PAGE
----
About 80 per cent of the water supply schemes have been adversely affected. As a result, residents have been forced to use contaminated water.
In the severely-hit Bumburate valley, three small hydroelectric projects have been washed away. And almost all the main power houses in the district including Reshun (4MW), Chitral city (1MW) and Ayun have been inundated and their transmission lines badly affected.
With many power pylons toppling over, the entire district has been without electricity for the last six days.
With roads unlikely to be restored within the next three to four days, a shortage of food is looming over remote valleys and other areas, according to sources.
In a statement, the Provincial Disaster Management Authority instructed the deputy commissioner of Chitral to declare emergency in the district and asked him to call on duty personnel of the communication and works and other line departments.
The statement said the available machinery and manpower had been deployed for helping reopen traffic by the C&W department. The army’s engineering corps had been requested to provide heavy machinery for the rehabilitation and restoration of the damaged roads in Bumburate and Mastuj, the statement added.
A statement by the Inter-Services Public Relations said that more than 50 people had been rescued during relief work carried out in Garam Chashma, Shoghore, Mastuj, Kuragh, Orghoch and Bumburate.
Chief Minister Pervez Khattak, meanwhile, issued instructions that immediate steps be taken for restoration of damaged roads, bridges and water supply schemes in Chitral district.
Mr Khattak also ordered disbursement of Rs1 million to the district administration for providing essential food items to the affected people.
An official of the Met Office in Lahore told Dawn that Indus was in medium to high flood on Monday.
“At present, there is medium to high flood in the river, as the current flow is 423,000 cusecs at Kalabagh and 380,000 cusecs at Taunsa headworks,” Muhammad Akram said.
He added that the water level in the river was likely to rise after water from other rivers entered it at Kot Mithan and because rainfall was likely in the catchment areas.
Though the design and discharge capacities at Taunsa and Kalabagh headworks were 1,000,000 and 950,000 cusecs respectively, the prevailing medium to high flood in the river at the spots was considered to be serious.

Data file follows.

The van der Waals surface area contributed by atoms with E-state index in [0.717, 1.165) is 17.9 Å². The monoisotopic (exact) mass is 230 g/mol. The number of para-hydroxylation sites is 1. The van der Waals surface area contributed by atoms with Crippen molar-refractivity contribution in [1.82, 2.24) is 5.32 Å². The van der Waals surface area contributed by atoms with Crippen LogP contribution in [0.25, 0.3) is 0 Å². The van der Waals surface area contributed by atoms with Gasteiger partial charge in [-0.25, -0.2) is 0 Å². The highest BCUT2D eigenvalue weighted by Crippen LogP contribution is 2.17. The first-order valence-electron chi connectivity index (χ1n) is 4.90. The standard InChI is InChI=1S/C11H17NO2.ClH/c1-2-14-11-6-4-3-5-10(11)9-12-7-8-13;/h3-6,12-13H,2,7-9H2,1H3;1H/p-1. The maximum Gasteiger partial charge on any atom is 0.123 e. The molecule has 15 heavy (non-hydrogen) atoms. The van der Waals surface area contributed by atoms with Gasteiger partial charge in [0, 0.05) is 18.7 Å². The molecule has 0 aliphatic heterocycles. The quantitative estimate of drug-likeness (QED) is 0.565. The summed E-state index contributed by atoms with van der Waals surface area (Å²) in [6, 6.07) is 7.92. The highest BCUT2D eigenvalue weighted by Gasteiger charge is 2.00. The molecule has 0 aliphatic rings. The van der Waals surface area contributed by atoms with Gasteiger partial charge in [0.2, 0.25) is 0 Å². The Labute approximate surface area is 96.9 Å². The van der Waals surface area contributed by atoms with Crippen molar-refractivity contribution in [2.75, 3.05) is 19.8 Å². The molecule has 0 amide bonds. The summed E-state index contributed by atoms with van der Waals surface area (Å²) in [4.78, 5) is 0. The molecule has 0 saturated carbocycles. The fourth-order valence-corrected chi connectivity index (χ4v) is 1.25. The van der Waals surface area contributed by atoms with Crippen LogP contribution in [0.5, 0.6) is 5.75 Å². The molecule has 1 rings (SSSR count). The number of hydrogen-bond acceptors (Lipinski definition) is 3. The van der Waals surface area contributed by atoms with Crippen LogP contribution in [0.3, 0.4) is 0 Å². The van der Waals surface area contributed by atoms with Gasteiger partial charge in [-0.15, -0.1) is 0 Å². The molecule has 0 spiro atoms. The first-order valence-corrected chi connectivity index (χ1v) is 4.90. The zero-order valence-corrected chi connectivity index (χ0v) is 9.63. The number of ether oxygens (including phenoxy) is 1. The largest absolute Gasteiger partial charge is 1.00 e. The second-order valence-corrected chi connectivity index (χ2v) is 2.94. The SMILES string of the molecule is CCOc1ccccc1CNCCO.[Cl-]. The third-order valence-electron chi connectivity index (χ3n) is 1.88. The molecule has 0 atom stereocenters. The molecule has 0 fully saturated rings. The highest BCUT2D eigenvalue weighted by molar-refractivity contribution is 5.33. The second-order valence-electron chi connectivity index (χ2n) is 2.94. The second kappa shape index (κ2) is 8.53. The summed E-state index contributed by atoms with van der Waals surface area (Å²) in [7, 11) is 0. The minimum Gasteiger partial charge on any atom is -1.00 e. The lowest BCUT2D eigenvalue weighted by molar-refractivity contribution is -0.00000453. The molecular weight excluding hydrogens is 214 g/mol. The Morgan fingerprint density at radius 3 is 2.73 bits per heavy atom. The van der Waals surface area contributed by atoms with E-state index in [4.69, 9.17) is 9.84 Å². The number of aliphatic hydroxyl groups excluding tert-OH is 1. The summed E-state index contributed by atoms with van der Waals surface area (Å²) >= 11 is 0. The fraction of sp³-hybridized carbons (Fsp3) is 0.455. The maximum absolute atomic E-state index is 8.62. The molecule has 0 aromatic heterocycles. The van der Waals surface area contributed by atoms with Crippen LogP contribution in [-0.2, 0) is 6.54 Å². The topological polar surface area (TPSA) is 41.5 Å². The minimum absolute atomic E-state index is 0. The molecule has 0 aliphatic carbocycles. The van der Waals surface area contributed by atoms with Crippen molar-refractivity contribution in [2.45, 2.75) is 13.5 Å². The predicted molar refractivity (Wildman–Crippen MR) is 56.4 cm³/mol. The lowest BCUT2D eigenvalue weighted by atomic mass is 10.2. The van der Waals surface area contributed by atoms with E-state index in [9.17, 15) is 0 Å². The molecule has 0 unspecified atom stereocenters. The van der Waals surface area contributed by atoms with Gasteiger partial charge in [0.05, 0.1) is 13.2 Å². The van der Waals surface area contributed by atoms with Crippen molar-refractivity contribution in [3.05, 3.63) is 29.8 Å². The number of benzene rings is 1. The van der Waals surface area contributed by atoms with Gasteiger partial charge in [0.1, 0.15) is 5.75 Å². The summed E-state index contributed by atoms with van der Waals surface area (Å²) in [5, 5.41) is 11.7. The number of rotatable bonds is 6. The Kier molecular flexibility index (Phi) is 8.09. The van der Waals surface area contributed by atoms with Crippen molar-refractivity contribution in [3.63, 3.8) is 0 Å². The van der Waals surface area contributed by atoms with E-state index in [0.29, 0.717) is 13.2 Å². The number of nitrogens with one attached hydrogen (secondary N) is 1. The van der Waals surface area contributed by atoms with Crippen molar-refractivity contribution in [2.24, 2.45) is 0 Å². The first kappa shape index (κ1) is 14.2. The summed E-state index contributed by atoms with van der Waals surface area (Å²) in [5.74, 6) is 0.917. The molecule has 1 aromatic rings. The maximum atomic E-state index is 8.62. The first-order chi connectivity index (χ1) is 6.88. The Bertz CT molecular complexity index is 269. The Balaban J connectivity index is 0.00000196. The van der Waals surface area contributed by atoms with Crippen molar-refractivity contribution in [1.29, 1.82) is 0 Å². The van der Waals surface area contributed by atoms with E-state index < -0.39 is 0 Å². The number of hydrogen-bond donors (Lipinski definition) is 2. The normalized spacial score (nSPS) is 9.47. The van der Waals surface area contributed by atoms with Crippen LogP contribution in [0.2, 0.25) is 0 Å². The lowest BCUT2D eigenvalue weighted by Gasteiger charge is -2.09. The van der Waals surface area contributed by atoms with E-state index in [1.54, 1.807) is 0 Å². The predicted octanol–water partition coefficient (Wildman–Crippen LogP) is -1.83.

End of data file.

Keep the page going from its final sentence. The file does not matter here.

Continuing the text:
He said that Jhelum, Chenab, Sutlej and Ravi were flowing normally. The flow in Jhelum at Rasul headworks was 47,040 cusecs, while in Chenab it was 72,462, 76,148 and 108,000 cusecs at Marala, Khanki and Trimmu.
Ravi was in low flood, he said. Similarly, the Sutlej was below flood level.
Meanwhile, the Layyah district administration has ordered the departments concerned to immediately set up relief camps in various affected villages in view of flooding of the streams due to heavy rains in Koh-i-Suleman area.
BARRAGES IN SINDH
Sindh Chief Minister Syed Qaim Ali Shah has been informed that water flow recorded at the Guddu barrage is 353,361 cusecs and at the Sukkur barrage 269,560 cusecs.
Chief Secretary Siddique Memon informed the chief minister that discharge would increase to 345,000 cusecs at Guddu by Tuesday. “(The Indus) would be in low flood… but all necessary measures have been taken to cope with any emergency situation,” he said.
According to police, a man and his five children drowned in a water channel in Bhimber district of Azad Kashmir on Eid day when their car was swept away by strong currents.
Their bodies were retrieved by divers on Sunday morning.
Mohammad Riaz, a taxi driver, was returning to Mirpur city from his Choki Dhadra Parati village through Kasgumma-Samahni link road when they met with the tragic incident in Kallar Nullah.
The deceased had taken his three sons and two daughters, aged between 7 and 21 years, to visit their grandmother.
Eyewitnesses said that Mr Riaz waited for about two hours along the bank of the swollen channel but later decided to drive through it, against the advice of the people present there.
Khalid Hasnain in Lahore and Tariq Naqash in Muzaffarabad contributed to the report
News source: Dawn.com